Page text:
Monochorionic Pregnancy

Twin ultrasound
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A small percentage of identical (monozygotic) twins are identified as monochorionic-monoamniotic (Mo-Mo) twins. They not only share a single placenta but are also enclosed in a single amniotic sac.

There is a danger of cord entanglement or cord compression in this situation, a serious situation that compromises the babies' survival. In some cases where this occurs, the best option for babies is premature delivery. 

Growth Restriction

Thomas, meaning "twin," is a common surname in Australia.
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Intrauterine growth restriction (IUGR) is a big group of letters used to describe a small problem with big consequences. That is a baby or both babies that are too small and not growing sufficiently. In some twin pregnancies, one twin is impacted by IUGR while the other is not (known as Selective Intrauterine Growth Restriction or SIUGR). 

While twins tend to be smaller than single babies, up to one-quarter of twin pregnancies experience IUGR. There are multifactorial causes for this growth restriction, such as placental insufficiency, low amniotic fluid, or twin-to-twin transfusion syndrome (TTTS).

If it is determined that a twin has completely stopped growing or is in distress, early delivery may be the best option. 

Optimal Delivery Time Varies

Time to deliver twins

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Opinions differ on the optimal timing for delivery of twins or more. When preterm labor or other complications set in, the goal is often "the later the better." But in the last few weeks of pregnancy, different doctors may have different approaches.

For some, elective birth at 37 or 38 weeks is ideal for an otherwise uncomplicated twin pregnancy, so your doctor may schedule a delivery a couple of weeks early. Others prefer to wait and see.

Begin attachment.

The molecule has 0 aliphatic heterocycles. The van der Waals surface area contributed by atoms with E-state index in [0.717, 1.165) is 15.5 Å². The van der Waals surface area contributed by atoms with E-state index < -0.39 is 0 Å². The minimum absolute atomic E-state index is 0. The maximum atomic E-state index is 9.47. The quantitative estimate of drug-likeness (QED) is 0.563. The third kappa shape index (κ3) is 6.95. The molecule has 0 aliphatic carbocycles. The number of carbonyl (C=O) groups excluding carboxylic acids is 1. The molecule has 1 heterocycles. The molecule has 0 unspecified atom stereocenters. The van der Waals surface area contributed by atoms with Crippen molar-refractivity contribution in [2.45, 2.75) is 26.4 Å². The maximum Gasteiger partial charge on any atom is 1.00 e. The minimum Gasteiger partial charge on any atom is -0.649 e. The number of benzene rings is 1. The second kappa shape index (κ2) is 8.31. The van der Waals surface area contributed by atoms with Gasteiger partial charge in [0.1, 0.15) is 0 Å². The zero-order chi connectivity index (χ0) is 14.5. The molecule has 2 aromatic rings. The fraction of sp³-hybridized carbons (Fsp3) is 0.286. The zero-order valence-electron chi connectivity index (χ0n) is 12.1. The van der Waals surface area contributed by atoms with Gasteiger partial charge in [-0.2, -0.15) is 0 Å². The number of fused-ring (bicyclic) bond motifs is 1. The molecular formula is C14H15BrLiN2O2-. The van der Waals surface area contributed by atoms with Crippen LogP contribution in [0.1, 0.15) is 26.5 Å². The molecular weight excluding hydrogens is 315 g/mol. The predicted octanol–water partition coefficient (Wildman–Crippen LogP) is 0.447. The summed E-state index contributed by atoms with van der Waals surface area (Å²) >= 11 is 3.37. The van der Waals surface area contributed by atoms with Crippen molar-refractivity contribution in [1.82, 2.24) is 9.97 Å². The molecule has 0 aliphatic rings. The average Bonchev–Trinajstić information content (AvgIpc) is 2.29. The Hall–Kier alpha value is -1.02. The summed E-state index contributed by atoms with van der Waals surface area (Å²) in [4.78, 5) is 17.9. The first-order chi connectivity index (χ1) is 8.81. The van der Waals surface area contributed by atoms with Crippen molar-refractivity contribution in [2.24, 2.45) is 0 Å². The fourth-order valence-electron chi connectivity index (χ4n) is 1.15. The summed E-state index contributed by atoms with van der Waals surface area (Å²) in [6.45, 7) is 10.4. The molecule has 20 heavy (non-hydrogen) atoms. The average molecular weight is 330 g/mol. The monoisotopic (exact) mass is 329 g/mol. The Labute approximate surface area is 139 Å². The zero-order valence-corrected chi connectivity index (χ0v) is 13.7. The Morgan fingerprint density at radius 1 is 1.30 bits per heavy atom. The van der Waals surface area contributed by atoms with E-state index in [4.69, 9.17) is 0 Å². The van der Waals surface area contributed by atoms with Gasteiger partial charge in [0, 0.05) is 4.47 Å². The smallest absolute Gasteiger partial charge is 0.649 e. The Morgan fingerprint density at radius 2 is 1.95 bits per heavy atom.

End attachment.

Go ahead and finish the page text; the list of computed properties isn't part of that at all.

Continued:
3 Sources
Verywell Family uses only high-quality sources, including peer-reviewed studies, to support the facts within our articles. Read our editorial process to learn more about how we fact-check and keep our content accurate, reliable, and trustworthy.
  1. Preeclampsia Foundation, "About Preeclampsia."

  2. UCSF Benioff Children's Hospital, "What is Twin to Twin Transfusion Syndrome (TTTS)?"

  3. The Children’s Hospital of Philadelphia, "What is premature rupture of membranes?"

Additional Reading
  • Multiple Pregnancy.” American College of Obstetricians and Gynecologists

  • “Twin Pregnancy Complications.” UCSF Fetal Treatment Center.

  • Dodd, J.M., et al., “Elective birth at 37 weeks of gestation versus standard care for women with an uncomplicated twin pregnancy at term: the Twins Timing of Birth Randomised Trial.” British Journal of Obstetrics and Gynecology, June 2012. pg. 964.
  • Habli, M., et al. “Twin-to-twin transfusion syndrome: a comprehensive update.” Clinicals in Perinatology, June 2009. pg. 391.
  • Leeman, L. and Fontaine, P., “Hypertensive Disorders of Pregnancy.” American Family Physician, July 2008, pg. 93.
  • Moh, W., et al., “Extrinsic Factors Influencing Fetal Deformations and Intrauterine Growth Restriction.: Journal of Pregnancy, June 2012.
  • Saliva, H.M., et al., “Perinatal mortality associated with abruptio placenta in singletons and multiples.” American Journal of Obstetrics and Gynecology, July 2005, pg. 198.

By Pamela Prindle Fierro
 Pamela Prindle Fierro is the author of several parenting books and the mother of twin girls.